At the time, the notion of using predictive analytics to forecast potentially criminal behavior was still quite foreign. Although 27 percent of departments reported using some kind of early warning system in 1999 (according to a Department of Justice study), most existing models were simple, based either on supervisor observations or on an officer’s exceeding a certain number of complaints in a given period. (Both Chicago’s current system and Charlotte’s previous algorithm use such thresholds.) The idea of a more sophisticated algorithm seemed spooky back then, and union leaders called the Chicago PD’s model a “crystal-ball thing.” Mark Lawrence, the CEO of California Scientific, received a handful of inquiries from other police departments, but he said interest in his software dropped off rapidly after the union’s well-publicized objections. (The Fraternal Order of Police did not respond to multiple requests for comment for this story.)


Graduated Fines for Red Light Violations

From thenewspaper:

In many areas (including Chicago), a red light camera will issue a ticket if you take a right turn on a red light without a complete stop. These turns are much less risky than blowing straight through the intersection, nevertheless, they pay the same fine . . . 

The newspaper discusses a study, "A Method for Determining Red-Light-Running Fines and Evaluating Intersection Characteristics at Red-Light-Camera Intersections".  I have not read the paper yet, but wanted to share the newspaper's analysis.   The study develops a graduated fine based on how late a car runs a red light:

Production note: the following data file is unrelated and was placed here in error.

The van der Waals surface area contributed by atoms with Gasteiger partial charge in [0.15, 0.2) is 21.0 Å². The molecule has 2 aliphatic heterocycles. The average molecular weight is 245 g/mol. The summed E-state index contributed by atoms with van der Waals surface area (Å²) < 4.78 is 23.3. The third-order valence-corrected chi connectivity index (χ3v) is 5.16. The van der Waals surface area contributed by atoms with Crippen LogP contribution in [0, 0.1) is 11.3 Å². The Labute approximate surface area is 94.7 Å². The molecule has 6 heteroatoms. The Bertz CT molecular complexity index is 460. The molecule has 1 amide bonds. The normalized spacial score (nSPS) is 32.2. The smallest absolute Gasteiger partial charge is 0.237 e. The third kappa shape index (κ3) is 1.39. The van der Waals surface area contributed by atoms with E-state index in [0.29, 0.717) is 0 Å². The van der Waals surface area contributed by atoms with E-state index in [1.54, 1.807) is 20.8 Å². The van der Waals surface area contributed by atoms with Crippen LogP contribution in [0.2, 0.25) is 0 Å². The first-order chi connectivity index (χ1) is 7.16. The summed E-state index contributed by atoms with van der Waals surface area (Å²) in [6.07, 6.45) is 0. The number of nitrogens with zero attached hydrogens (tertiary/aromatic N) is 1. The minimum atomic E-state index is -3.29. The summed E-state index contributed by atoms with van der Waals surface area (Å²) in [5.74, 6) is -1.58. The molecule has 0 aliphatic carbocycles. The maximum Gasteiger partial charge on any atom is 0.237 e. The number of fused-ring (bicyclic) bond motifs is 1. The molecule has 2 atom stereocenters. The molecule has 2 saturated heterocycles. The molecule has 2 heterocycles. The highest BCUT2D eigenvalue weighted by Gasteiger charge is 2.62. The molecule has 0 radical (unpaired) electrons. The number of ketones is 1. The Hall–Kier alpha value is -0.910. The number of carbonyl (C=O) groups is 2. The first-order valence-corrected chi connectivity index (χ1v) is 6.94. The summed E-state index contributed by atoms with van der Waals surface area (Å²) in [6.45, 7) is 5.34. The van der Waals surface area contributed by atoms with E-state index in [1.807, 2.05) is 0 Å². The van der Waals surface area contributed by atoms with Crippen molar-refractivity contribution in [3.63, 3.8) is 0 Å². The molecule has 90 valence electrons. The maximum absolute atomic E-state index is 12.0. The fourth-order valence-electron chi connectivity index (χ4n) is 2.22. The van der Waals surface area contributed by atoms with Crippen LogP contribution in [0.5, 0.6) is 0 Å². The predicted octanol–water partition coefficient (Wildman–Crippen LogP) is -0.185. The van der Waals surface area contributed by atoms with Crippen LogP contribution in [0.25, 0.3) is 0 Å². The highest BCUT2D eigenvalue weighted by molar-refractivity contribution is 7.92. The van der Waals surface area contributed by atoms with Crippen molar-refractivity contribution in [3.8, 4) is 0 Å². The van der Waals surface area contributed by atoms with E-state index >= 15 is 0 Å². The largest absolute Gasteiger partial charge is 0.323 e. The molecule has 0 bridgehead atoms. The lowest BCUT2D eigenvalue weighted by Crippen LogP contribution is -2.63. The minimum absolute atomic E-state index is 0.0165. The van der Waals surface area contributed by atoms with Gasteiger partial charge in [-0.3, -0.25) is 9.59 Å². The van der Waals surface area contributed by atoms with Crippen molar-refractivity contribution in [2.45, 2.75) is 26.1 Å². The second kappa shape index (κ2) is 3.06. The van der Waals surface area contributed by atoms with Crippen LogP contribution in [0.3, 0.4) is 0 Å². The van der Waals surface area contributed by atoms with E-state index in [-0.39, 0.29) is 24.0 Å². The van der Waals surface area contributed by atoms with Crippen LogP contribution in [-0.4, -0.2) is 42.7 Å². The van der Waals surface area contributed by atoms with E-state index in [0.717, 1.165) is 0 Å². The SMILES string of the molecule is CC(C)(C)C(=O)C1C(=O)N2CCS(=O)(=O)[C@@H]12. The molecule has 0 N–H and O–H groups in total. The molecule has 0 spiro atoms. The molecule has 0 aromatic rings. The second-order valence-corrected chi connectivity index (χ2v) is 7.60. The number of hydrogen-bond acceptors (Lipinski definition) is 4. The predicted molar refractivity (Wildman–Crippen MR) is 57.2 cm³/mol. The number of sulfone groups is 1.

The study calculated the probability of a conflict between opposing traffic when a vehicle runs the red light. A simulation model was then used to determine the risk of whether a crash happens or not based on how long the light had been red when the vehicle enters the intersection. The probability of a crash between 0.1 and 3.5 seconds after the light turned red was found to be zero percent, largely because of the all-red clearance interval prevents conflict. The risk jumps significantly after the light has been red for 4.4 seconds or longer.

The researchers used $85,438 as an estimate of the cost of a serious red light running crash. They then proposed a red light camera ticket issued when the light has been red for less than 3.5 seconds should be $0, but it should be $200 if the light had been red for 3.8 seconds. The cost would top out at $82,985 for a ticket issued 7.0 seconds after the red.